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Verifying the Unverifiable: Lessons from the Biological Weapons Convention

Published online by Cambridge University Press:  17 May 2016

Marie Isabelle Chevrier
Affiliation:
John F. Kennedy School of Government, Harvard University, 79JFK Street, Cambridge, MA 02138
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Abstract

The Biological Weapons Convention (BWC) is widely regarded as a treaty whose provisions are difficult to verify because of the paucity of measures to verify compliance within the treaty framework and the nature of the weapons themselves. Advances in biotechnology and their effect on the perceived military utility of biological weapons have focused international attention on this issue. This article examines the concepts of “adequate” and “effective” verification and argues that the treaty falls under the definition of adequate verification in the United States. For other countries, however, the lack of verification measures is of greater concern. The article describes measures that should be added to the BWC to detect violations and promote compliance with the treaty. These include improved methods of resolving allegations of noncompliance, increased reporting requirements for activities permitted under the treaty, greater openness in biological research, and inspections of laboratories and other facilities.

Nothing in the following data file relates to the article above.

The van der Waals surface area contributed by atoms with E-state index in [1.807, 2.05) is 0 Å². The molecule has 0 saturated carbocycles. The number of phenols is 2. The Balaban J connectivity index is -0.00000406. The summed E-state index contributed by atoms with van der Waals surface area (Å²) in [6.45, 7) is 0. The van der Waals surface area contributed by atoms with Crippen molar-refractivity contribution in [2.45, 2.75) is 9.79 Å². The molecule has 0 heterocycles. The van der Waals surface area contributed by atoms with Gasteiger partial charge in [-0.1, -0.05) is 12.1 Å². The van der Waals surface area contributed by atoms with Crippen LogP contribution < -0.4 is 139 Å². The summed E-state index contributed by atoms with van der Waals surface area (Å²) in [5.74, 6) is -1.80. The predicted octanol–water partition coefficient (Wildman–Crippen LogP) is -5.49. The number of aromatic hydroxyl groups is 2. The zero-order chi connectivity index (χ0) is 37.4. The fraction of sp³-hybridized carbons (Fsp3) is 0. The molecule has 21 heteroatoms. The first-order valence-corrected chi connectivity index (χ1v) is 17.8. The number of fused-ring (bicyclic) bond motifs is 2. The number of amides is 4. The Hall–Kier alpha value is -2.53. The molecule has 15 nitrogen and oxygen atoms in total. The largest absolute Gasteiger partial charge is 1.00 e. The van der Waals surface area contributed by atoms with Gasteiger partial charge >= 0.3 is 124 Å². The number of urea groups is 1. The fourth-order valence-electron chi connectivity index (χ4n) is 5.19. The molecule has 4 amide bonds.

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Articles and Commentaries
Copyright
Copyright © Association for Politics and the Life Sciences 

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